The incidence of cerebral abscesses ranges from 0.4 – 0.9 cases per 100 000 people and is more frequent in immunocompromised patients. They account for 1 per 10000 hospital admissions.
Dental infections have occasionally been reported as the source of the microorganisms which can give rise to a brain abscess.
What are they?
A brain abscess is a rare but life-threatening infection in which a localised area of suppuration develops within the brain parenchyma.
The most common sites are the temporal lobes (42%), followed by the cerebellum (30%).
They may occur following:
- cranial trauma
- cranial surgery
- 2nd to a septic focus elsewhere, spread either by direct extension / haematological route.
Brain abscesses occur more frequently in men than in women. Odontogenic brain abscesses in children are virtually unheard of.
In view of the relative rarity of brain abscess, there may be delays in making the diagnosis, so this condition remains a significant challenge for clinicians.
Dental procedures alleged to have caused a brain abscess are very wide ranging. These include:
- Dental extraction
- operative dentistry
- periodontal therapy
- dental local anaesthetic injection
- dental prophylaxis
The range of procedures that can seemingly elicit brain abscesses suggest that the mechanism responsible to produce the bacteræmia that causes the brain abscess is not as critical as the host response.
Within 1 minute of a dental procedure, micro-organisms from the mouth may have reached the heart, lungs and peripheral capillary system. In most individuals, the reticulo-endothelial system eliminates these microbes in a matter of minutes.
This is not the case in immune-compromised populations, for example, organ transplant patients and those with AIDS where there has been a reported increased incidence of brain abscess.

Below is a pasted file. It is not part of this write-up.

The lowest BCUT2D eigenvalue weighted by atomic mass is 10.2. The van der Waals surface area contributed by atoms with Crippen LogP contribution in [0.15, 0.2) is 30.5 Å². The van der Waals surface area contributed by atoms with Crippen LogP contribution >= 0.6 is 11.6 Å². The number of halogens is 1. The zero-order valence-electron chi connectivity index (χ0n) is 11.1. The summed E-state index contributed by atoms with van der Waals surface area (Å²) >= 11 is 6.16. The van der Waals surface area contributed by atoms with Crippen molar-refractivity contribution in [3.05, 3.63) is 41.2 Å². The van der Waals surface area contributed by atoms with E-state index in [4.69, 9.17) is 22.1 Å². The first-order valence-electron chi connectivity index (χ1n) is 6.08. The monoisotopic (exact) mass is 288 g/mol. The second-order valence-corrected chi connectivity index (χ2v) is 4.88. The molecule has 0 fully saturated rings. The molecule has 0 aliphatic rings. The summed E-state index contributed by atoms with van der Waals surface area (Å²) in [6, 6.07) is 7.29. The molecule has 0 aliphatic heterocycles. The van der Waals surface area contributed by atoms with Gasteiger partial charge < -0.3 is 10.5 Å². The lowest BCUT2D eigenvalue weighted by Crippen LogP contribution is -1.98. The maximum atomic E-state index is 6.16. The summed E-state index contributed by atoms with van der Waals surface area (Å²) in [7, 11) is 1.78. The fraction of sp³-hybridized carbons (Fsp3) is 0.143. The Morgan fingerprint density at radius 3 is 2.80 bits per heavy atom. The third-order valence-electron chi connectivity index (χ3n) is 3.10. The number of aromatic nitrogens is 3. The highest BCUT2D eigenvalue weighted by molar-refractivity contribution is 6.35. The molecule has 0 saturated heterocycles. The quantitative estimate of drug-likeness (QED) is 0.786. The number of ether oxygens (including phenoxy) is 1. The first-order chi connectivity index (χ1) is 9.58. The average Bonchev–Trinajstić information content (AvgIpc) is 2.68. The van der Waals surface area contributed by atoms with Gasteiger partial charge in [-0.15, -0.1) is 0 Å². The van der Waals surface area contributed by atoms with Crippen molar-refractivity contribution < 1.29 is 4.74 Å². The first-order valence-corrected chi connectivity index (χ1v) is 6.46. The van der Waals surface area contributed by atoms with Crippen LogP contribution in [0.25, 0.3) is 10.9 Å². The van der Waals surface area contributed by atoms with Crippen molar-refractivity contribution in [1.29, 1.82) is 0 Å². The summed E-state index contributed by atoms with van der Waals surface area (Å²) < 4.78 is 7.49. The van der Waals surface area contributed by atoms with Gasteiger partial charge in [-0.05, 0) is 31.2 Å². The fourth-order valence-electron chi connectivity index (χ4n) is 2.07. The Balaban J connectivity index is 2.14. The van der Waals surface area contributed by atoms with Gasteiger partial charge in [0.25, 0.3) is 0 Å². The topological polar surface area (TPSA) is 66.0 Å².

Although certain underlying brain pathologies such as a previous stroke or underlying cancer may serve as a focus for abscess formation, in most cases there is no apparent predisposing brain lesion.
Brain abscess linked to a dental source is a rare occurrence, as in most individuals, the blood-brain barrier along with the immune response will stop the entry of microorganisms into the brain. Direct spread tends to cause solitary abscesses whereas as hæmatogenous spread usually results in multiple abscesses. Anærobic species are responsible for the majority of the cases of odontogenic brain abscesses (78%).
Often the diagnosis has been one of exclusion as opposed to evidence.
One of the major criticisms linking possible odontogenic (dental) infections with brain abscess is identification of the causal organisms in both sites. Since brain abscesses often occur spontaneously, the source of infection is searched for retrospectively. Dental sources of infections, especially periodontal diseases are commonly found in the adult population. Thus, the link may be causal or hypothetical.
Mortality ranges from 0 – 24% for odontogenic brain abscesses.
Useful Articles & Websites
Endod Dent Traumatol 1999. Brain Abscesses caused by Oral Infection
Postgrad Med J 1999. Refractory Thrombocytopenia, Recurrent Abortions & Inferior Vena Cava Thrombosis
Oral Dis 2001. Are Dental Infections a Cause of Brain Abscess. Case Report & Review of the Literature
Ann R Coll Surg Eng 2012. A Case of Odontogenic Brain Abscess arising from Covert Dental Sepsis
JADA 2014. Multiple Brain Abscesses in an Immunocompetent Patient after Undergoing Professional Tooth Cleaning
BMJ Case Rep 2015. Case Report. Fatal Thalamic Abscess secondary to Dental Infection
BMJ Case Rep 2017. Case of a Cerebral Abscess caused by Porphyromonas gingivalis in a subject with periodontitis
Romanian Neurosurgery 2018. Brain Abscess + Dental Infections – A Review
BMC Oral Health 2019. Cerebral Abscess following the Self-Extraction of Teeth in Patient with Ebstein’s Anomaly. A Case Report
Can J Ophthalmol 2019. Occipital lobe abscess following wisdom tooth extraction
J Oral Med Oral Surg 2019. Short Case Report. From dental infection to Extradural Empyema – A Case Report
Maxillofacial Plastic & Reconstructive Surgery 2019. Multiple Brain Abscesses Treated by Extraction of the Maxillary Molars with Chronic Apical Lesion to Remove the Source of Infectiont
Case Reports in Emergency Medicine 2020. Brain Abscess Secondary to a Dental Infection
Int J Surg Case Reports 2020. Case Series. Brain abscesses and intracranial empyema due to dental pathogens.
J Infection 2020. Microbial aetiology of brain abscess in a UK cohort. Prominent role of Streptococcus intermedius
Arq Bras Neurocir 2021. Multiple Brain Abscesses Secondary to Odontogenic Infection – A Clinical Case Report
J Med Healthcare 2021. Brain Abscess of Dental Origin – A Case Report & Literature Review